Cherry Blossom – my life without you sucks


I miss you.


Feminism Was Never About Choice

I’ll never be a choosy-choice feminist. My choices under the patriarchy are limited by my very existence. I’m female. I was a girl. I’m now a woman. And my choices have never been free.

When the suffragettes fought for our right to vote, it wasn’t about choice. It was about changing the status quo to allow ALL adult voices to be heard. It challenged the very core of a patriarchy which insisted that women were less-than, property of their husbands and fathers, best kept quiet and in the home, to raise children and be fucked.

When second-wavers fought for the right to make decisions on behalf of our own bodies, it wasn’t about choice. It was about challenging the still intact status quo that women were property. It challenged the patriarchal institutions of Government, Medicine and Religion to recognise that women are their own, and only they must make decisions about their health and reproductive abilities.

Patriarchy, mildly affected by these movements, still remains very much intact. Third-wave feminism seems to have forgotten patriarchy altogether, and simply views feminism as the right for women to choose what they want to do without recognising females as an oppressed class.

I realise this is sounding very Feminism 101 right about now, but the message is still not getting across. Women are not equal.

Where there are laws which intend to help make us so, there still remains beliefs, ideologies, and structures in place which prevent those laws from being adhered to and enforced.

Where there are “equal opportunities” in the workplace, we are still being schooled from a very early age in the fine art of gender, which ends up keeping women out of the majority of traditional “men’s work” while at the same time brainwashing us to believe that we’ve “chosen” those jobs which are less important, less high-paying, etc.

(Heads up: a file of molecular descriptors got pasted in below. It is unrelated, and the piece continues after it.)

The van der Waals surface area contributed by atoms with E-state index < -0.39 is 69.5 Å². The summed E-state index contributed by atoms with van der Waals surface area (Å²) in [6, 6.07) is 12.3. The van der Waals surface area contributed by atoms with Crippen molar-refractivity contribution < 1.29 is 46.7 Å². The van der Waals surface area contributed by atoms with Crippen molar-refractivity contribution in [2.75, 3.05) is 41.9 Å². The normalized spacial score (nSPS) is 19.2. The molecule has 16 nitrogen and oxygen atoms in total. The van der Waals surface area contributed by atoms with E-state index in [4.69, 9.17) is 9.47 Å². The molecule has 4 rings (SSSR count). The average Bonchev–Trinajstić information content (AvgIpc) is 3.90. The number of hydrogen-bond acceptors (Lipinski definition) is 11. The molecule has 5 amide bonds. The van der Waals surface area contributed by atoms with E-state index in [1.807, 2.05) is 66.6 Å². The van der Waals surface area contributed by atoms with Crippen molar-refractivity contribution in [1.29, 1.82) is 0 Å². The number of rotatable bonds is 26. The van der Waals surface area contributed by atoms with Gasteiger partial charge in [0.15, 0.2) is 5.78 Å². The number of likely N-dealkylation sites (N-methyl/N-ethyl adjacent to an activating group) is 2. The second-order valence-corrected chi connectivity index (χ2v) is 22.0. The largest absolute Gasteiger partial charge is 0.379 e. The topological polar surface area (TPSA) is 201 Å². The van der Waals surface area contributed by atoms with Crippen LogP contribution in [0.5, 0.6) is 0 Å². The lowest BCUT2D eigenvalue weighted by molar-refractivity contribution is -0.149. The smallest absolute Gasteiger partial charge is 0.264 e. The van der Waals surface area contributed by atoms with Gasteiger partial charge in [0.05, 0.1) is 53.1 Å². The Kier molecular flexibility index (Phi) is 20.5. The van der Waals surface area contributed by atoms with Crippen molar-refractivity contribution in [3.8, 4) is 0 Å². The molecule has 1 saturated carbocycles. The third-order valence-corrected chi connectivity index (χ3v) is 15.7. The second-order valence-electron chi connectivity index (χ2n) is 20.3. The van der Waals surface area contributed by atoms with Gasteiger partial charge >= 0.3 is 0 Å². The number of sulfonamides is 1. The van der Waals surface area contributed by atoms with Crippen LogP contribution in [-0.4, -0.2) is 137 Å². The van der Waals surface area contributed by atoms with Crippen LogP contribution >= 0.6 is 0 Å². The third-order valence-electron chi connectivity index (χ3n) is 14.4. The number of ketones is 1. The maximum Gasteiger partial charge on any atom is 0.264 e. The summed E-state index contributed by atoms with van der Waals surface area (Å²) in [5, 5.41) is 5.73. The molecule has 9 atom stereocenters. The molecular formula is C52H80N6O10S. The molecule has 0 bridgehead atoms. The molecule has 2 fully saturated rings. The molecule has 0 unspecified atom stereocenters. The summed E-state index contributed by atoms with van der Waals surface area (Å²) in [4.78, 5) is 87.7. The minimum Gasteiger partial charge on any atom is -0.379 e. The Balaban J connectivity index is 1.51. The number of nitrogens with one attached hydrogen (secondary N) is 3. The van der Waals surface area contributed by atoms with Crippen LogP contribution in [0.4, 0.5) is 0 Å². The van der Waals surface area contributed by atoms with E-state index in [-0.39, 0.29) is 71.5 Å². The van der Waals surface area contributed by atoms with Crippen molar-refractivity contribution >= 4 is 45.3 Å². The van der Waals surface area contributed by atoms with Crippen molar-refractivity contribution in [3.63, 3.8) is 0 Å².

Where we have laws protecting our hard-won rights to protect ourselves from dangerous physical conditions such as pregnancy, those laws are being chipped away at by the kinds of people who still retain those patriarchal thoughts and beliefs, and who hold power within the structures which either uphold or negate those laws.

With all of the known damage that the sex industry causes to women, our male-centred media is constantly reinforcing that these “jobs”, which some women “choose”, are actually empowering, instead of insisting on the protection of women and children from the pay-to-rape industry which strengthens men’s belief in their own entitlement to the bodies of women and children.

When the scope of choice is so narrow because of economic and social systems and widely-held beliefs that reinforce female subordination, how can this ever be called “choice” at all?!

Choice implies that most or all avenues are available to explore, and in a world under patriarchy, for women, this is ludicrous.

Liberal Feminism cannot widen the scope of choice for women when it continues to deny that women as a class are oppressed in almost every aspect of life under patriarchy, and that their choices are in no way equal to those of men.

Feminism is about LIBERATING WOMEN, from men, from the patriarchy, from the structures which keep them oppressed and incapable of any real choice, not telling us that our available options are somehow empowering to choose, and insisting that we ought to be grateful for the scraps.